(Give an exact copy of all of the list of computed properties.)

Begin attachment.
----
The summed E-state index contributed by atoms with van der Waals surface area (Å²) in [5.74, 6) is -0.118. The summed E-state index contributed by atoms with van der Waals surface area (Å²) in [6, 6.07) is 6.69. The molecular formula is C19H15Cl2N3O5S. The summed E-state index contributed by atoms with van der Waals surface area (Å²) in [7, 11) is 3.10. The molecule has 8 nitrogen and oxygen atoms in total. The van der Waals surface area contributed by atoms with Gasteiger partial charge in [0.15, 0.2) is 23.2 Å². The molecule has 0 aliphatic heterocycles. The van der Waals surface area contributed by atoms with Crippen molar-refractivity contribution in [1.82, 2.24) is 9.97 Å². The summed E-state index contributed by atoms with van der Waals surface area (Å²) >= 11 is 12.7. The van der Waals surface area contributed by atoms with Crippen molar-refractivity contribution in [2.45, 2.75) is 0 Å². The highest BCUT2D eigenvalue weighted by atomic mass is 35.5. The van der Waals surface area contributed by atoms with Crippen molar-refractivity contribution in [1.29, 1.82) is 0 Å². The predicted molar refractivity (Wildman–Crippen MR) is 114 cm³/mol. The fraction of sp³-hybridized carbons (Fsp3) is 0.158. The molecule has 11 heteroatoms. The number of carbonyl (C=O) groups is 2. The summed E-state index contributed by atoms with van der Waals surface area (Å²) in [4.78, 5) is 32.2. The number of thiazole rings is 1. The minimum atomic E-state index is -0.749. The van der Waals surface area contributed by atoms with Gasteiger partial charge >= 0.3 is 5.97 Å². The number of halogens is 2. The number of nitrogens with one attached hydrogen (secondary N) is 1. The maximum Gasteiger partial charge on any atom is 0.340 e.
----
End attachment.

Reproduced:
The summed E-state index contributed by atoms with van der Waals surface area (Å²) in [5.74, 6) is -0.118. The summed E-state index contributed by atoms with van der Waals surface area (Å²) in [6, 6.07) is 6.69. The molecular formula is C19H15Cl2N3O5S. The summed E-state index contributed by atoms with van der Waals surface area (Å²) in [7, 11) is 3.10. The molecule has 8 nitrogen and oxygen atoms in total. The van der Waals surface area contributed by atoms with Gasteiger partial charge in [0.15, 0.2) is 23.2 Å². The molecule has 0 aliphatic heterocycles. The van der Waals surface area contributed by atoms with Crippen molar-refractivity contribution in [1.82, 2.24) is 9.97 Å². The summed E-state index contributed by atoms with van der Waals surface area (Å²) >= 11 is 12.7. The van der Waals surface area contributed by atoms with Crippen molar-refractivity contribution in [2.45, 2.75) is 0 Å². The highest BCUT2D eigenvalue weighted by atomic mass is 35.5. The van der Waals surface area contributed by atoms with Crippen molar-refractivity contribution in [1.29, 1.82) is 0 Å². The predicted molar refractivity (Wildman–Crippen MR) is 114 cm³/mol. The fraction of sp³-hybridized carbons (Fsp3) is 0.158. The molecule has 11 heteroatoms. The number of carbonyl (C=O) groups is 2. The summed E-state index contributed by atoms with van der Waals surface area (Å²) in [4.78, 5) is 32.2. The number of thiazole rings is 1. The minimum atomic E-state index is -0.749. The van der Waals surface area contributed by atoms with Gasteiger partial charge >= 0.3 is 5.97 Å². The number of halogens is 2. The number of nitrogens with one attached hydrogen (secondary N) is 1. The maximum Gasteiger partial charge on any atom is 0.340 e.